Bees in Our Bonnets

Why is that nothing seems to divide our nation more than a General Election?  In the aftermath of our recent 2017 election I am left feeling indescribably sad and not for the reasons that many might think.  It’s not because the party I voted for didn’t win or because it looks as if we’ll have to wait for Winston Peters to make up his mind about his bottom line baubles.  In fact it isn’t anything to do with the parties themselves or their leaders.  Apart from Winston Peters and the pension overpayment which looked to be more an administrative error than the “Mother of all Scandals”, there was nothing like the dirty politics drama we had to put up with during the last election.  The leaders put their points across with passion but at the same time were able to maintain a healthy respect for their counterparts in the opposing corner.  Hats off to them, but not so their supporters.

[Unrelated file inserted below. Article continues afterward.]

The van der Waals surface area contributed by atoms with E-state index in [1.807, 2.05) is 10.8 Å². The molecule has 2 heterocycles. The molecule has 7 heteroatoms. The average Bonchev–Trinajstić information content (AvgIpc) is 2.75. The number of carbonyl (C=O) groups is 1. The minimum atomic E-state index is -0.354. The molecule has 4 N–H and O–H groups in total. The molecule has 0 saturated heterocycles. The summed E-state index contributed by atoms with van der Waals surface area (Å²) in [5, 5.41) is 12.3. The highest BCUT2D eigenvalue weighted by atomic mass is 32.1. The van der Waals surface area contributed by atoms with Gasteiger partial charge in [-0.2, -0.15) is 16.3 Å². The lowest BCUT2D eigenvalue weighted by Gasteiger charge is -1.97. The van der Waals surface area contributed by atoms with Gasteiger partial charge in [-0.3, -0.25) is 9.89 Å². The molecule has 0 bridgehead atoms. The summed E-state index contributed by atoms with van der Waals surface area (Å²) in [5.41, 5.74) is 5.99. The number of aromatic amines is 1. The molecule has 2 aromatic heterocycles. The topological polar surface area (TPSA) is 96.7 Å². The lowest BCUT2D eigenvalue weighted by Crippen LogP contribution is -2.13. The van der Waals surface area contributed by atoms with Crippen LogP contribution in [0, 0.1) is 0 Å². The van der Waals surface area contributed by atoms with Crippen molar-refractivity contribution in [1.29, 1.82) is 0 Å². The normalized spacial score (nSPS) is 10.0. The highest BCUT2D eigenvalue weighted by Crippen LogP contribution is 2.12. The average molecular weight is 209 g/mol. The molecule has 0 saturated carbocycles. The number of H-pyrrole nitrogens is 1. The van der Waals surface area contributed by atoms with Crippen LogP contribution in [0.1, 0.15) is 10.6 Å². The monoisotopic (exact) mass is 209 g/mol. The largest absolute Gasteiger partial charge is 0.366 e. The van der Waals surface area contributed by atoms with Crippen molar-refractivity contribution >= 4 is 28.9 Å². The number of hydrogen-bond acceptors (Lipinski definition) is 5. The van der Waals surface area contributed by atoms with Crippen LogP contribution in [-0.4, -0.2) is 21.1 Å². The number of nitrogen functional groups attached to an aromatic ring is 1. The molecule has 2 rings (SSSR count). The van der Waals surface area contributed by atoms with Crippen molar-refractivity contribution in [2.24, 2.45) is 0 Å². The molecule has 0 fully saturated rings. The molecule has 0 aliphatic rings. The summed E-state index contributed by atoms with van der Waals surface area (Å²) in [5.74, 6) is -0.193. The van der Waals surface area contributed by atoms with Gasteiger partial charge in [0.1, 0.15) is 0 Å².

To listen to or to read online comments from the Left vs Right supporters, one could be forgiven for thinking we have been transported back some 80 odd years to the midst of the Spanish Civil War rather than partaking in a democratic process between two parties: one from the centre right and the other from the centre left.  As much as the dyed in the wool brigade of followers from either side might hate to hear this, there is not exactly a yawning chasm between the two in this country.  However after 57 years of living in a civilised democracy I have never been one of those people who expect a life changing metamorphosis to take place as soon as there is a change of government.  Cue for the aggrieved to launch into a self-righteous whinge about NZ not being a civilised democracy under __________ (insert name of party you don’t support).